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Mr. Robot and Your Crown Jewels

Through Season 2 of Mr. Robot, we saw the aftermath of the 5/9 hacks and gained more of an understanding of what roles each character plays in the attack. While last season focused on gaining initial entry to E Corp, this season showed what happens after the initial breach. Many security professionals spend huge amounts of time, effort, and money on trying to prevent malicious actors from breaching the perimeter, but neglect what can happen once inside.

The crown jewels

In penetration testing, the goal for any attack simulation should be to identify and attack the organization’s “crown jewels” – the thing that would cause them the most harm if compromised, stolen, or made unavailable. These can be things like patient records for medical facilities, stored credit card numbers for merchants, or intellectual property for software companies. Unfortunately, many penetration testers still end their assessments after gaining domain administrator permissions and completely neglect demonstrating impact to their clients, leaving them to wonder what the point of the assessment was and where to go next.

Mr. Robot Season 2 Spoiler Alert!

F Society and the Dark Army decided to target the uninterruptable power supplies (UPS) in E Corp’s paper backup facility as their crown jewel. This makes sense because the original goal was to completely wipe out E Corp’s records of customer debt. Season 1 showed F Society wiping the digital records, but the paper backups were still being shipped to a separate facility. By getting their malware in the UPS firmware and causing the battery regulators to stop working, F Society can destroy the last remaining records of the debt by causing a massive fire in the backup facility.

Now I don’t recommend terrorism as a method for demonstrating impact to an organization, but these are the “what if’s” we should be identifying and simulating as red teamers and trying to defend against on the blue team. Domain admin credentials are a very useful tool, but shouldn’t be the stopping point (unless that was all the scope allowed). This provides much more value to the organization by identifying risks with tangible impacts and gives them an idea of where they should invest their security budget to help protect the crown jewels.

Insider threats

The other risk is the insider. Many times throughout this season, F Society relied on Angela, who is now an employee at E Corp, to do something for them that would be very risky or impossible for them to do themselves. Angela had legitimate access to the E Corp office and a computer on the domain. F Society used Angela to plant the femtocell on the controlled floor to compromise the FBI agent phones, as well as having her plug the USB Rubber Ducky into Mr. Green’s workstation to steal his credentials. Insiders can be blackmailed, coerced, or act on their own motivation. Regardless of the driver towards maliciousness, they pose a serious threat because insiders often know what your crown jewels are, where they are, and how to get to them. This pre-existing knowledge combined with legitimate access can be a perfect storm for a breach.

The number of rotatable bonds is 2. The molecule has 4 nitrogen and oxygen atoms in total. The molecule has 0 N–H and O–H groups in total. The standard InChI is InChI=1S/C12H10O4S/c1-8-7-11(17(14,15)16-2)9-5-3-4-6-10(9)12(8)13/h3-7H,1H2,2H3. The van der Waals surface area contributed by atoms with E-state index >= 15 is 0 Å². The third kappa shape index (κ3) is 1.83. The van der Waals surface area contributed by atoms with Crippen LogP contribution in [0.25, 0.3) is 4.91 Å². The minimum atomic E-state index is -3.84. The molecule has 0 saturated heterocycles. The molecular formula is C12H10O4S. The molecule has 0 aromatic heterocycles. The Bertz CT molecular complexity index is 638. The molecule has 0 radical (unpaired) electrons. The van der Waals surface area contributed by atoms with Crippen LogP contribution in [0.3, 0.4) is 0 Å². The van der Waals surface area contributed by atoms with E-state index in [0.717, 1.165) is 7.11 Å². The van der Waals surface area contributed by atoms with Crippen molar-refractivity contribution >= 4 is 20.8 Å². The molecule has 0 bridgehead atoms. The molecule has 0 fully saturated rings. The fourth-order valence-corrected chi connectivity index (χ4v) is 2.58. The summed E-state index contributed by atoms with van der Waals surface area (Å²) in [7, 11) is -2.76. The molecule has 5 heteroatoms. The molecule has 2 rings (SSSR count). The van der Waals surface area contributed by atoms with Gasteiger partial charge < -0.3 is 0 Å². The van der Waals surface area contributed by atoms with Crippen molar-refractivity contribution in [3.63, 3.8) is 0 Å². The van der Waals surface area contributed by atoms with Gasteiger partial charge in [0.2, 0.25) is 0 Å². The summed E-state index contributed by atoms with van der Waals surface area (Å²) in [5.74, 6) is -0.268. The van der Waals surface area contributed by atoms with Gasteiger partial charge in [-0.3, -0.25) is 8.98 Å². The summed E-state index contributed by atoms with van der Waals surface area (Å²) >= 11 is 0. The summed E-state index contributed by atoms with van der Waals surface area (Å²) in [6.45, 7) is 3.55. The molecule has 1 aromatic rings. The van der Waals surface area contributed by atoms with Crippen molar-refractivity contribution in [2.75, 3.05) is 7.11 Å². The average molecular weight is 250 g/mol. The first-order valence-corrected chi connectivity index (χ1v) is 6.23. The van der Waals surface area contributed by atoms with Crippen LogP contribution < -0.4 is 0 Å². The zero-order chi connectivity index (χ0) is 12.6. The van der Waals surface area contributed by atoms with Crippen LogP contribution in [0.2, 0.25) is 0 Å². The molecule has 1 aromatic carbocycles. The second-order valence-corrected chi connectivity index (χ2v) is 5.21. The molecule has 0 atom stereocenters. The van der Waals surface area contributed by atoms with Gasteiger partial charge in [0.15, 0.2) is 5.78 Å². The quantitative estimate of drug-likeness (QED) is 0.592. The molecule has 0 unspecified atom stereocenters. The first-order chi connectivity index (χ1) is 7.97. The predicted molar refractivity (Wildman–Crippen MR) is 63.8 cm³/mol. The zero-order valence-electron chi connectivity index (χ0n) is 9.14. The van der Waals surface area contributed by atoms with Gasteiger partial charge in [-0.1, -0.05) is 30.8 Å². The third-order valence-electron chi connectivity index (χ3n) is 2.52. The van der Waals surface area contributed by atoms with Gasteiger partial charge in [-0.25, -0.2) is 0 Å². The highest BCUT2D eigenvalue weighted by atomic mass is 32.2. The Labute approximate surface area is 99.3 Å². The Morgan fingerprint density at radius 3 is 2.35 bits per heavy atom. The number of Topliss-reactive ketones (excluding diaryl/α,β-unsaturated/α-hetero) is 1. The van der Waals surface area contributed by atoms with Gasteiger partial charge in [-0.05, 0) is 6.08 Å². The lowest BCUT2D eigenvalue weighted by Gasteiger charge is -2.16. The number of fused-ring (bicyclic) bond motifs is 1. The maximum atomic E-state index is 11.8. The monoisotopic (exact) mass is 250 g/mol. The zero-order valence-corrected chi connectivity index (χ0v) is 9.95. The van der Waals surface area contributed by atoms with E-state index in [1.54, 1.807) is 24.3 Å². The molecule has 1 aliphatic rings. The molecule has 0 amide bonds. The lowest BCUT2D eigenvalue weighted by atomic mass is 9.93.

As Mr. Robot shows us, all it takes is a single employee to open the door for attackers. Rules only apply to those willing to follow them; attackers always ignore the rules. No amount of policy and paperwork can stop someone who is determined to harm an organization. You need a plan for identifying weaknesses and for validating that your security policies are properly implemented. You also need to wargame that plan to make sure that the plan is implemented and functioning properly on a continual basis. Always assume that you will be breached at some point, and that you must be ready to identify, contain, and eradicate a compromise in short order.

Protective action

To protect your organization from insider threats, focus on these issues:

  • Track, correlate, and alert on insider movement via network logs; establish a baseline of normal behavior, and then alert on divergences
  • Monitor and follow up on any exfiltration of data, regardless of whether or not the actor is a “trusted source”
  • Train your employees to recognize and report social engineering (attempts to manipulate an employee into sharing confidential information)
  • Educate employees to avoid falling prey to phishing emails (messages supposedly authored by a trusted insider and making a questionable request, such as sending confidential financial data to an executive)

A product like SecurityCenter Continuous View® provides tools such as the Insider Threat Dashboard to help differentiate the activity of trusted sources from malicious behavior.

Knowing who and what is on your network, what your crown jewels are, and having a plan to protect them not just from the outside, but also from insiders, is a great lesson we can learn from this season of Mr. Robot.

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